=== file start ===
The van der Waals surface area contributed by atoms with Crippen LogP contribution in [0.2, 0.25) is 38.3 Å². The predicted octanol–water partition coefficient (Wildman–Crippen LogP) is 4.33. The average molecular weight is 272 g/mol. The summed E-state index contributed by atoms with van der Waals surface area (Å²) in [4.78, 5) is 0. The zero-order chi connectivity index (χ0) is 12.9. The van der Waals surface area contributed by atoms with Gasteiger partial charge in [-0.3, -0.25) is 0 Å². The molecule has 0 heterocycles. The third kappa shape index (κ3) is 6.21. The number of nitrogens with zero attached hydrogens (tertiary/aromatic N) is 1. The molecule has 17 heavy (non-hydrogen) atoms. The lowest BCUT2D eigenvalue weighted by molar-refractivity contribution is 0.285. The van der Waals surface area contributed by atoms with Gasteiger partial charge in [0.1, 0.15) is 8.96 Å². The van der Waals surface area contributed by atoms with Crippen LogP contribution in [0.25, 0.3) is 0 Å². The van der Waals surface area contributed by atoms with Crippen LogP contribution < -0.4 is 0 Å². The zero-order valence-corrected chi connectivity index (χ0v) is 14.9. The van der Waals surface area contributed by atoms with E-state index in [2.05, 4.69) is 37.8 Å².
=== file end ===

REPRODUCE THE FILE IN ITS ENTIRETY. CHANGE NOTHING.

The van der Waals surface area contributed by atoms with Crippen LogP contribution in [0.2, 0.25) is 38.3 Å². The predicted octanol–water partition coefficient (Wildman–Crippen LogP) is 4.33. The average molecular weight is 272 g/mol. The summed E-state index contributed by atoms with van der Waals surface area (Å²) in [4.78, 5) is 0. The zero-order chi connectivity index (χ0) is 12.9. The van der Waals surface area contributed by atoms with Gasteiger partial charge in [-0.3, -0.25) is 0 Å². The molecule has 0 heterocycles. The third kappa shape index (κ3) is 6.21. The number of nitrogens with zero attached hydrogens (tertiary/aromatic N) is 1. The molecule has 17 heavy (non-hydrogen) atoms. The lowest BCUT2D eigenvalue weighted by molar-refractivity contribution is 0.285. The van der Waals surface area contributed by atoms with Gasteiger partial charge in [0.1, 0.15) is 8.96 Å². The van der Waals surface area contributed by atoms with Crippen LogP contribution in [0.25, 0.3) is 0 Å². The van der Waals surface area contributed by atoms with Crippen LogP contribution < -0.4 is 0 Å². The zero-order valence-corrected chi connectivity index (χ0v) is 14.9. The van der Waals surface area contributed by atoms with E-state index in [2.05, 4.69) is 37.8 Å².